An open letter to a girl born into poverty in September 2015
I am writing to you because this month, the month of your birth, leaders from virtually every country are meeting about the shape of your future.
The 17 global goals they are committing themselves to achieving over the next 15 years -- the Sustainable Development Goals -- span everything from protecting the planet... to promoting a more peaceful world... to helping people everywhere live lives of dignity and security.
You can't yet know this, but every one of these goals is really about you. About the world in which you will grow up -- and the world you will leave someday to your own children.
Though all the goals are connected, the first goal -- ending poverty in all its forms, everywhere -- is especially critical. It is about you, your family, your neighbors.
It is about whether you -- and the more than 500 million other children who are living in extreme poverty -- will have what you need to make the most of your own life and contribute to your community and your society. About whether the gaps between your prospects in life and those who are better off are closing.
You have a right to all these things -- the same right as every child to a fair chance in life.
By committing to the global goals, the world is promising to do whatever it takes to give you that fair chance. But when world leaders come together this month, they will be doing more than agreeing to 17 goals. They will be coming together in common commitment to the hard, and sometimes politically difficult, work necessary to reach the global goals for every child -- rich or poor.
And I hope that someday, when you are old enough to know whether we are succeeding or failing, you will hold your leaders -- and all of us -- accountable. For if we fail you, we will fail ourselves.
An open letter to a boy not born into poverty in September 2015
Just a moment ago, I wrote a letter to another child. Like you, she was born in September 2015. Unlike you, she was born into extreme poverty. And as I write, the leaders of the world are committing to a set of global goals. The first one is to end poverty for her and for everyone, everywhere who is living in extreme need -- more than one billion in the world today.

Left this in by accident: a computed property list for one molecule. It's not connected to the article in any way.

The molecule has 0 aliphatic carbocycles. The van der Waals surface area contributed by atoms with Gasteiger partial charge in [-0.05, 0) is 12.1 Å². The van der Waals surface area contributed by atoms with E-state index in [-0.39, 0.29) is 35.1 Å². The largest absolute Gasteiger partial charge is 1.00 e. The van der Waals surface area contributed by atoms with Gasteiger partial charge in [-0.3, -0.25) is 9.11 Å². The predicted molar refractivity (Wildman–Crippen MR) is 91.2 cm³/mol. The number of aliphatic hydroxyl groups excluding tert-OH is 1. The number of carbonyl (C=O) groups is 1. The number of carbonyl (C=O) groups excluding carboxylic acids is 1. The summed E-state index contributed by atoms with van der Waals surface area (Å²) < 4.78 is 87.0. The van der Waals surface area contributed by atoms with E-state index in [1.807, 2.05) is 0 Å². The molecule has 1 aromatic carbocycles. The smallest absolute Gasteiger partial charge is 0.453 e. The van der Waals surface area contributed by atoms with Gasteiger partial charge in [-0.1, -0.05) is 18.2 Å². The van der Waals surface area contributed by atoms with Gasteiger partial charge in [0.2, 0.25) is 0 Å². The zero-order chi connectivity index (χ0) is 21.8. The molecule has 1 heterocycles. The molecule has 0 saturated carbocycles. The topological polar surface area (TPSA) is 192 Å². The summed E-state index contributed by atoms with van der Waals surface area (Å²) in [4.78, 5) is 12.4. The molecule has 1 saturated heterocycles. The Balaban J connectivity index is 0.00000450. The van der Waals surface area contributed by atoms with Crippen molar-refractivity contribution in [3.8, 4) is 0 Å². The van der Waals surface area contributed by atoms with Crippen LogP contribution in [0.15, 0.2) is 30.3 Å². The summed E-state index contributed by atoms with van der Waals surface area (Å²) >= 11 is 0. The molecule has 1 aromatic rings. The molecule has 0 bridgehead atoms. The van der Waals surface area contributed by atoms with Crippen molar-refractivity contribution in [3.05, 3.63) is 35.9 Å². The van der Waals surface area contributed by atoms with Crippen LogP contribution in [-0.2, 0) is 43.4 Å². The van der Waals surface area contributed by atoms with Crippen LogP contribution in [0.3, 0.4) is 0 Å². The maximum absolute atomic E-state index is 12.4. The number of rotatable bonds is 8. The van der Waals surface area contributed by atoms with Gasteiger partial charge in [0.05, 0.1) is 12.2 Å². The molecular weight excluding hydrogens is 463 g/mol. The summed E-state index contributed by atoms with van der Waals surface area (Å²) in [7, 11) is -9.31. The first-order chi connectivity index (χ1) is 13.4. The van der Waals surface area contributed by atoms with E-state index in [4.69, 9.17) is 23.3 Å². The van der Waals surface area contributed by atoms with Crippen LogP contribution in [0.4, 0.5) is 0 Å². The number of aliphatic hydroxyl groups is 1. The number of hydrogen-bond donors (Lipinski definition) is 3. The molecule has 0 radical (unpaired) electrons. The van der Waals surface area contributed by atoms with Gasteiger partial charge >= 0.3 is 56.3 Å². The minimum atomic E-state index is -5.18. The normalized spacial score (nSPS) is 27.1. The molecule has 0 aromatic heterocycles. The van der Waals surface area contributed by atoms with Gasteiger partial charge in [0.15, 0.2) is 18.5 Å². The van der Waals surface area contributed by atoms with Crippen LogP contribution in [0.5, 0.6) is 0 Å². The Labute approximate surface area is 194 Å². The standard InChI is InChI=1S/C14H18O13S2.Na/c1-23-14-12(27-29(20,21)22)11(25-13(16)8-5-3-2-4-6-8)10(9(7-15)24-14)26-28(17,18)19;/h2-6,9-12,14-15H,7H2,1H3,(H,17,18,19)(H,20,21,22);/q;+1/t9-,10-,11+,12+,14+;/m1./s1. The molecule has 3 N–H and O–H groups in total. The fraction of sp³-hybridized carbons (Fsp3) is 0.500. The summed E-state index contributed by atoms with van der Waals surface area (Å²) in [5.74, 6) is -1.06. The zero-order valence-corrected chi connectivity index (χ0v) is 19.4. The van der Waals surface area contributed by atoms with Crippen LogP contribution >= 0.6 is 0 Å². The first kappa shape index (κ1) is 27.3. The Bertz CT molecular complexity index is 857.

But the global goals world leaders are agreeing to this month are not only for children living in poverty. The results they are trying to achieve will not only benefit people in need. They are universal goals -- reflecting universal rights, shared values and global challenges that affect every one of us.
Someday when you are old enough to be in school, as you read about the world, I hope you will not believe that our progress on these goals does not affect you. If hundreds of millions of children around the world are not lifted out of extreme poverty, your country's economy won't be as strong as it could be. If those children do not have more of a fair chance in life, society will not be as stable and prosperous, and your life will not be as secure and rewarding as it could be. And neither will the lives of your children.
That is one reason why the leaders of the world are agreeing to these global goals. And all of us -- including you -- must hold them accountable. By writing this, I am also challenging you to hold yourself accountable -- and to refuse to accept a world in which any child does not have a fair chance in life.
This post is part of a series produced by The Huffington Post, "What's Working: Sustainable Development Goals," in conjunction with the United Nations' Sustainable Development Goals (SDGs). The proposed set of milestones will be the subject of discussion at the UN General Assembly meeting on Sept. 25-27, 2015 in New York. The goals, which will replace the UN's Millennium Development Goals (2000-2015), cover 17 key areas of development -- including poverty, hunger, health, education, and gender equality, among many others. As part of The Huffington Post's commitment to solutions-oriented journalism, this What's Working SDG blog series will focus on one goal every weekday in September. This post addresses Goal 1.